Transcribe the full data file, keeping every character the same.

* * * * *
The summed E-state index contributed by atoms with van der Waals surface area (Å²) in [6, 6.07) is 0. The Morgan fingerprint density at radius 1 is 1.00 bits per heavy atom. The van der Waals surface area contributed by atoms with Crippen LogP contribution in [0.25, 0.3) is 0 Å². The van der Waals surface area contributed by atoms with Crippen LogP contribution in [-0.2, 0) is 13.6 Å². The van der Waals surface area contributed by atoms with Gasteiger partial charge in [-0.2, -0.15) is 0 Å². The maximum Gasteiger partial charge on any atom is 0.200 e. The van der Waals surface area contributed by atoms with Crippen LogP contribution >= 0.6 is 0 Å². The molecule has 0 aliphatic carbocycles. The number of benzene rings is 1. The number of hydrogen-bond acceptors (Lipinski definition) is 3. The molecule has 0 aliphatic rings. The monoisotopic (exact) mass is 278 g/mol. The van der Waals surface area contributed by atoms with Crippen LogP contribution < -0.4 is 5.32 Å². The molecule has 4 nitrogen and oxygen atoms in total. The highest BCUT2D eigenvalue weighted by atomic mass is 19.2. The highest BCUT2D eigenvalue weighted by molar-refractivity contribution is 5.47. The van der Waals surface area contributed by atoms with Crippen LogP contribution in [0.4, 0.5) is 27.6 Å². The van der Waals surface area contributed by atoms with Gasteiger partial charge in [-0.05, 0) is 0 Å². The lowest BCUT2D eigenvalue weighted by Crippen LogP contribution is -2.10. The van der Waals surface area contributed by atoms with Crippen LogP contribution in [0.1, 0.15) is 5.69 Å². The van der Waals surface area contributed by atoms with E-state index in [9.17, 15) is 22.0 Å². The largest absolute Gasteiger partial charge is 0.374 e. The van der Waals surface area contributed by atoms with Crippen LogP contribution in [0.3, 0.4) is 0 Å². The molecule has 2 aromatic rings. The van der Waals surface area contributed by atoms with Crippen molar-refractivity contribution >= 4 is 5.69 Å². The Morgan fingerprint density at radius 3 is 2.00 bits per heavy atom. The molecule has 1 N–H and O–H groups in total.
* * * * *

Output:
The summed E-state index contributed by atoms with van der Waals surface area (Å²) in [6, 6.07) is 0. The Morgan fingerprint density at radius 1 is 1.00 bits per heavy atom. The van der Waals surface area contributed by atoms with Crippen LogP contribution in [0.25, 0.3) is 0 Å². The van der Waals surface area contributed by atoms with Crippen LogP contribution in [-0.2, 0) is 13.6 Å². The van der Waals surface area contributed by atoms with Gasteiger partial charge in [-0.2, -0.15) is 0 Å². The maximum Gasteiger partial charge on any atom is 0.200 e. The van der Waals surface area contributed by atoms with Crippen LogP contribution >= 0.6 is 0 Å². The molecule has 0 aliphatic carbocycles. The number of benzene rings is 1. The number of hydrogen-bond acceptors (Lipinski definition) is 3. The molecule has 0 aliphatic rings. The monoisotopic (exact) mass is 278 g/mol. The van der Waals surface area contributed by atoms with Crippen LogP contribution < -0.4 is 5.32 Å². The molecule has 4 nitrogen and oxygen atoms in total. The highest BCUT2D eigenvalue weighted by atomic mass is 19.2. The highest BCUT2D eigenvalue weighted by molar-refractivity contribution is 5.47. The van der Waals surface area contributed by atoms with Crippen LogP contribution in [0.4, 0.5) is 27.6 Å². The van der Waals surface area contributed by atoms with Gasteiger partial charge in [-0.05, 0) is 0 Å². The lowest BCUT2D eigenvalue weighted by Crippen LogP contribution is -2.10. The van der Waals surface area contributed by atoms with Crippen LogP contribution in [0.1, 0.15) is 5.69 Å². The van der Waals surface area contributed by atoms with E-state index in [9.17, 15) is 22.0 Å². The largest absolute Gasteiger partial charge is 0.374 e. The van der Waals surface area contributed by atoms with Crippen LogP contribution in [0.3, 0.4) is 0 Å². The molecule has 2 aromatic rings. The van der Waals surface area contributed by atoms with Crippen molar-refractivity contribution >= 4 is 5.69 Å². The Morgan fingerprint density at radius 3 is 2.00 bits per heavy atom. The molecule has 1 N–H and O–H groups in total.